Aspen Mountain Data Center Project Opts for Novel Nickel-zinc Batteries

The campus would be the first in the world to use nickel-zinc batteries as its sole source of backup energy storage.

Max Smolaks, Senior Editor

January 20, 2022

3 Min Read
Zinc Five battery cabinets
Zinc Five BC Series battery cabinetsZincFive

Data center developer Wyoming Hyperscale White Box is planning to equip its upcoming data center in Aspen with UPS batteries based on nickel-zinc chemistry – an alternative to lead-acid and lithium-ion batteries typically used in data centers.

The specialist battery cabinets were developed by Oregon-based startup ZincFive, which has long maintained that nickel-zinc represents a cleaner, safer battery option with higher power density.

Wyoming Hyperscale is looking to deliver up to 30MW of capacity in the first phase of the Aspen project, with energy supplied by a nearby geothermal plant, and hopes to kick off construction later this year.

Out with the old

ZincFive started out in 2016 by making rechargeable nickel-zinc batteries for traffic control systems, but quickly identified an opportunity to use the tech in data centers, and launched its first UPS system in 2018.

According to the company, the advantages of nickel-zinc chemistry include smaller footprint, minimal maintenance requirements and higher reliability – as well as lower end-to-end climate impact.

Nickel-zinc cells have been around for more than a century – they were originally invented by Thomas Edison – but their applications have been limited due to a low number of charge cycles, an issue ZincFive claims to have solved.

The company has been awarded more than 90 patents to date, and recently doubled its total funding, raising $33 million in equity investment in April 2021. Its UPS systems have been trialed by a number of data center operators including QTS and at least one of the world’s three largest cloud providers.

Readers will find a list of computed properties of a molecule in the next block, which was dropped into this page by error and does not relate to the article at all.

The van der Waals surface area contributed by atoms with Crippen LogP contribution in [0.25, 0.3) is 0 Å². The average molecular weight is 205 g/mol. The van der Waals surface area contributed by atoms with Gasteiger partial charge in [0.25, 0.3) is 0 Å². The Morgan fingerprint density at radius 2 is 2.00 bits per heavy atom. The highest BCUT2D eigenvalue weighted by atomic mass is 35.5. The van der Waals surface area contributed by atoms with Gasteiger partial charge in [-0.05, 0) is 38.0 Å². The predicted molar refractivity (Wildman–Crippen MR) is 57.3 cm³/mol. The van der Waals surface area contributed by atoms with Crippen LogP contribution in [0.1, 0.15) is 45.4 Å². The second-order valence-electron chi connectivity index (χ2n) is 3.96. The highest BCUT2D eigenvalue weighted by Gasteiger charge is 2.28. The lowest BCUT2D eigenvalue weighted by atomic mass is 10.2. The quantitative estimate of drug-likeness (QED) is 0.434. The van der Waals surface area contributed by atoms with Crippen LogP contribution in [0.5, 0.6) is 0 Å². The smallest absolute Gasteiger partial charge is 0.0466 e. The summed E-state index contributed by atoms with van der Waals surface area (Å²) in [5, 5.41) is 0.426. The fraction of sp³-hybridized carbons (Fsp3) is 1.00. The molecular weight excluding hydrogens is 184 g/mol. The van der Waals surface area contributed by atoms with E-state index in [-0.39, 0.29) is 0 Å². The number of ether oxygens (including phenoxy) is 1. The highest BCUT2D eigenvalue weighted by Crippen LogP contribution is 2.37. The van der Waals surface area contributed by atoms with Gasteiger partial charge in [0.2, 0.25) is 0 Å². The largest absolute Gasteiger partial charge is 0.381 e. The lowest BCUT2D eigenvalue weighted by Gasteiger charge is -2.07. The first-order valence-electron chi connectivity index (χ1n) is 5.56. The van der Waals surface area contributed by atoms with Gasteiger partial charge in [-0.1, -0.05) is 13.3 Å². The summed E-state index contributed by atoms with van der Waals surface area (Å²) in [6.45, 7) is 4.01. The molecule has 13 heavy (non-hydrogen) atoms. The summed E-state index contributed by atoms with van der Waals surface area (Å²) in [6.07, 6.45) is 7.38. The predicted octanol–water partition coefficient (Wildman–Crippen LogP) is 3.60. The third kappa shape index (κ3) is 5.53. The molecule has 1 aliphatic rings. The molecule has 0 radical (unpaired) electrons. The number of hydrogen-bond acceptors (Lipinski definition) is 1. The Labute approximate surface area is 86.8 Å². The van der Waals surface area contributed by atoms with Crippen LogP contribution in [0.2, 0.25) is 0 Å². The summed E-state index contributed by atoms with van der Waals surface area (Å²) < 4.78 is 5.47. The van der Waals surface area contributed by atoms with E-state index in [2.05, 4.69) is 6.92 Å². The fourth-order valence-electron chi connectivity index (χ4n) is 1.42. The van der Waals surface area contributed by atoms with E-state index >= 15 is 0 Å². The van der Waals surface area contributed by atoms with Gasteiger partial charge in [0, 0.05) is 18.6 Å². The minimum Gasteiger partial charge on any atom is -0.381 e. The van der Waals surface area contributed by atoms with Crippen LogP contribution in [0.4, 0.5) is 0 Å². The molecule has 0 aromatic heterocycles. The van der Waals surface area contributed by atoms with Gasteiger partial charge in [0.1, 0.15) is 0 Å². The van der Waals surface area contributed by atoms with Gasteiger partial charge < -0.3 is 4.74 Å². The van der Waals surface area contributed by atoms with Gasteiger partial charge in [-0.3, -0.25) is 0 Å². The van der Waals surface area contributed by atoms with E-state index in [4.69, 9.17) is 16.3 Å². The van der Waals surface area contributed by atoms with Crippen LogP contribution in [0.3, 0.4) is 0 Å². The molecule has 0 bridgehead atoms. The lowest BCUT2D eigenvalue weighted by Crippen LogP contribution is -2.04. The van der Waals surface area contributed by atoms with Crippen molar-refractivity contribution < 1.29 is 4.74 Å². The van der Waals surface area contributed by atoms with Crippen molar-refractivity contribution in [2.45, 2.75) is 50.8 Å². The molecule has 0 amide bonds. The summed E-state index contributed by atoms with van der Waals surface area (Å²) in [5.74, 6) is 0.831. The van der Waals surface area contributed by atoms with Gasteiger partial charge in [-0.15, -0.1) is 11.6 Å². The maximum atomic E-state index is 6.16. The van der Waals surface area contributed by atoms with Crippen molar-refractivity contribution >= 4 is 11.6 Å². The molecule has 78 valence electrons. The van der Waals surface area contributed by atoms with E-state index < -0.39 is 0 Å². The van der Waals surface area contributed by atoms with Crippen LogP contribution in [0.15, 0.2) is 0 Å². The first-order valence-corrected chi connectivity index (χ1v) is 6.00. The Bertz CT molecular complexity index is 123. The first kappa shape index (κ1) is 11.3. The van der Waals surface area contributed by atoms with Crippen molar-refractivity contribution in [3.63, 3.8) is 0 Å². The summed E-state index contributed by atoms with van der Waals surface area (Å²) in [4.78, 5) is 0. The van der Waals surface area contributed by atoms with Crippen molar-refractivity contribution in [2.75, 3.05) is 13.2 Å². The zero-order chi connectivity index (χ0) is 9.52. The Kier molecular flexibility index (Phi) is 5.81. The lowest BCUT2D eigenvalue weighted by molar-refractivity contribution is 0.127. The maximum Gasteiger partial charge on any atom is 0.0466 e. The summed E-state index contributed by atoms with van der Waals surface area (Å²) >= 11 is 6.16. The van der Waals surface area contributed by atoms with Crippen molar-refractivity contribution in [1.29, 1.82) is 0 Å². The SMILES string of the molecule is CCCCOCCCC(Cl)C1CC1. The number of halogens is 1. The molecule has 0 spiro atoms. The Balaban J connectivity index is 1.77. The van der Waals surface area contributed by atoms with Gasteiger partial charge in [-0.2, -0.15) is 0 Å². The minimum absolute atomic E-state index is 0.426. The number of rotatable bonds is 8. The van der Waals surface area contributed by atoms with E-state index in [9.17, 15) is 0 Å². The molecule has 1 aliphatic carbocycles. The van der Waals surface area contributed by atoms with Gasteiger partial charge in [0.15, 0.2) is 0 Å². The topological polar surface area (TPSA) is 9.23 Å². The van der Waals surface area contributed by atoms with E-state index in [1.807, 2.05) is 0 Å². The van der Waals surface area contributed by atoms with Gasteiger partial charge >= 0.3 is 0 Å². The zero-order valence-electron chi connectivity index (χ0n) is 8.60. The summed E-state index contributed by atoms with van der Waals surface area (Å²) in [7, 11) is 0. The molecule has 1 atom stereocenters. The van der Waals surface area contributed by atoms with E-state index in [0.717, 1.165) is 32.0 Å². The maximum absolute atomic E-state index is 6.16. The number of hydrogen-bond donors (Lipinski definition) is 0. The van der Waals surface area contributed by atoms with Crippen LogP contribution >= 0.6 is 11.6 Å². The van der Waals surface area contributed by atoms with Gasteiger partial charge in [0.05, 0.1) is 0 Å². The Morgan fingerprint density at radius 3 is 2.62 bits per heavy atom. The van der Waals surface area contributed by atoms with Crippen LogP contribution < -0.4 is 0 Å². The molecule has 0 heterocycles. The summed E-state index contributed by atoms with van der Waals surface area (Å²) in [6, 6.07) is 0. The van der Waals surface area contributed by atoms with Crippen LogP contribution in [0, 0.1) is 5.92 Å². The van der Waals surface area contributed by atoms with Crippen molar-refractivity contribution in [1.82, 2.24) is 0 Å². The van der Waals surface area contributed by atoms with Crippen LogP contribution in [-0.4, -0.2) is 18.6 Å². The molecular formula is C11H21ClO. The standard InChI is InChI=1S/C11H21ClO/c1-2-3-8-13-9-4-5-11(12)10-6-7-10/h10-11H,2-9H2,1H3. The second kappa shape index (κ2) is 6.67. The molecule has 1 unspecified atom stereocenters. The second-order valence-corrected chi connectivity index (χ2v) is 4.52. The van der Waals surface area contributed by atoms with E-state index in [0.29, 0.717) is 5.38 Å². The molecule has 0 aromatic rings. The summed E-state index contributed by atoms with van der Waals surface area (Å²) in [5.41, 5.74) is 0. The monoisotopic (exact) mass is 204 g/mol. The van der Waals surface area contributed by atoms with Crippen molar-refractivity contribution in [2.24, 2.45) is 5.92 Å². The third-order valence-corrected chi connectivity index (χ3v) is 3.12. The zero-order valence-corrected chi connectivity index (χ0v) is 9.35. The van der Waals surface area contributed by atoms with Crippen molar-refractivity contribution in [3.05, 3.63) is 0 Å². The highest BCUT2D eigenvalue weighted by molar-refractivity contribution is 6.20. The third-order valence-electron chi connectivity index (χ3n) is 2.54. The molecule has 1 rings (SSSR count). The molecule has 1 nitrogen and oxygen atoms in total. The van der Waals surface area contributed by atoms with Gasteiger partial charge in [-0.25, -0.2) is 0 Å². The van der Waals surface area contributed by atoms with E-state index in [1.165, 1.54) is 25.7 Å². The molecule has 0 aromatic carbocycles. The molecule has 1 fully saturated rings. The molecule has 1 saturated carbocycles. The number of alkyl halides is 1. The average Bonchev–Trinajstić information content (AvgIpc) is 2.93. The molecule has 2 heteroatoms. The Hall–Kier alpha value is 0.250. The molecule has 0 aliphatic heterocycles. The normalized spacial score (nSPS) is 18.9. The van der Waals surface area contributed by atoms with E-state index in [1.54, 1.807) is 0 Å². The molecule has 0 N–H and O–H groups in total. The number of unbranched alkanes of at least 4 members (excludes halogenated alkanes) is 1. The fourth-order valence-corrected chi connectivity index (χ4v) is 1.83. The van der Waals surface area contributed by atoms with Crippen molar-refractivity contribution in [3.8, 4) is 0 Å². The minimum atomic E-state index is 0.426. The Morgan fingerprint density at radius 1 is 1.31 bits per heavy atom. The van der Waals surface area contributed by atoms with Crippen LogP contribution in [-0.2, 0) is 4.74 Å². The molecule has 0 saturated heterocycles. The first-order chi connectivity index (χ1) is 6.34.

The latest company to sign up for the exotic tech is Wyoming Hyperscale – a relatively new venture established by brothers Brady and Trenton Thornock to transform some of the land owned by their parents' land holding company into a hyperscale data center destination.

The site, just below the north face of Aspen Mountain, benefits from nearby fiber links, naturally cool climate, renewable power sources, and the state’s zero data center sales and use tax.

The Thornocks say the data center design is fully compliant with latest OCP-Ready and LEED specifications. Each of the four phases would deliver 30MW of power capacity across three data halls, using a dedicated on-site substation with 120MW design capacity. The necessary building permissions were granted in February 2021, but it is not immediately clear who will be funding the project.

Nickel-zinc batteries are not the only data center innovation being embraced by Wyoming Hyperscale – in April 2021, the company announced a partnership with immersion cooling specialist Submer, looking to use its SmartPodXL+ systems to reduce data center energy consumption.

“This project will showcase to the world cutting-edge technologies that can take data center sustainability to new heights,” Trenton Thornock said. “We’re excited to take advantage of the environmental benefits provided by ZincFive’s sustainable battery solution, as well as their benefits in terms of performance, reliability and exceptional safety.”

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About the Author(s)

Max Smolaks

Senior Editor, Informa

Max Smolaks is senior editor at Data Center Knowledge, a leading online publication dedicated to the data center industry. A passionate technology journalist, Max has been writing about IT for a decade, covering startups, hardware, and regulation – across B2B titles including Silicon, DatacenterDynamics, The Register, and AI Business.

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